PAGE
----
Hugh has been scribbling about gardens and gardening as “Trad(escant)’ since he started The Garden magazine for the RHS in 1975. For fifteen years he was editorial director, also co-founding The Plantsman.
In 1973 he wrote The International Book of Trees, and rewrote it 40 years later, when, as he says, ‘I knew what I was talking about’. Hence its new title Trees – A Lifetime’s Journey through Forests, Woods and Gardens. Then In 1979 came his prodigious The Principles of Gardening. Penelope Hobhouse called it ‘the one gardening book I couldn’t be without’.
Hugh has donated to the Archive a collection of manuscripts of his books, his Trad’s Diary and his articles for the New York Times. This evening he and Christopher Woodward will draw on them to recall forty years of gardening progress, from the dire situation in 1974 when professional gardeners thought the end was nigh to a time when more ambitious gardens are being made than in the nineteenth century.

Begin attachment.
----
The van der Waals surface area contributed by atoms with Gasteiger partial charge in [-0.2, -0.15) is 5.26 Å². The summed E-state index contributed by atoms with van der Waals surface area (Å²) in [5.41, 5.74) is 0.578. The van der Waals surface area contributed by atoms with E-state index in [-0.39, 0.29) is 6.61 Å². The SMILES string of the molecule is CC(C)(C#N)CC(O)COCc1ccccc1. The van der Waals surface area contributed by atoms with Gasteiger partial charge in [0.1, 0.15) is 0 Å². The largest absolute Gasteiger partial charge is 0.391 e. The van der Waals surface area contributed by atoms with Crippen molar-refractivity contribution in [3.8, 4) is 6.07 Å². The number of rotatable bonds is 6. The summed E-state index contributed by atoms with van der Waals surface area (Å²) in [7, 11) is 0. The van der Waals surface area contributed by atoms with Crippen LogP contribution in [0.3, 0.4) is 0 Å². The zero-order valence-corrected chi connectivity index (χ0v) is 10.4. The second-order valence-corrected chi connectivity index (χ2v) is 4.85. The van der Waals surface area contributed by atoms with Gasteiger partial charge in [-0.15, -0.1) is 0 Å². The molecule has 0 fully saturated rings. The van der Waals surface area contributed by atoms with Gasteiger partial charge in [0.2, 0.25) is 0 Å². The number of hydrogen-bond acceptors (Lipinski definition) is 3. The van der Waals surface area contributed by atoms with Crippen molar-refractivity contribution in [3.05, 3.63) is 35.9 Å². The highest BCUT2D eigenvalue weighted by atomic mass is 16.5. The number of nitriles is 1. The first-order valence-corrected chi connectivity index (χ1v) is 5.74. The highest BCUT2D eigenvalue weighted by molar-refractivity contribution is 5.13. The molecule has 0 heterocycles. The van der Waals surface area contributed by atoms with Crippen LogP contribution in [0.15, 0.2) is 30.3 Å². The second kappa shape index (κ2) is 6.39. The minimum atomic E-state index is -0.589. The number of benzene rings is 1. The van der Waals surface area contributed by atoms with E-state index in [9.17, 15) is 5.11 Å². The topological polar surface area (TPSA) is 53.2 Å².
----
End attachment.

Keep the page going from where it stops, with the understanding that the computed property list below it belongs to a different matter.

Hugh Johnson is known worldwide for his wine books (The World Atlas of Wine, The Story of Wine and his annual – since 1977 – Pocket Wine Book). Gardeners may know him better for his great book on Trees (first published in 1973, revised as Trees – A Lifetime’s Journey through Forests, Woods and Gardens in 2010.
Hugh was responsible for converting the old Journal of the R.H.S. into The Garden in 1975, and a few years later, with David McClintock, founding The Plantsman. His magnum opus, The Principles of Gardening, was published in 1979. Penelope Hobhouse wrote of it ‘If I could only have one gardening book this would be it’. His monthly gardening column, now blog, Trad’s Diary started as his editorial in The Garden, giving a more personal voice to the R.H.S. organ. Naturally when the Tradescant Trust was founded two years later he was an early supporter.
Over 42 years ‘Trad’ has chronicled and commented on plant and garden fashions and personalities and a miscellany of ideas. When he was appointed an O.B.E. in 2006 it was for ‘contribution to wine-making and horticulture’. He has spent more time on the latter.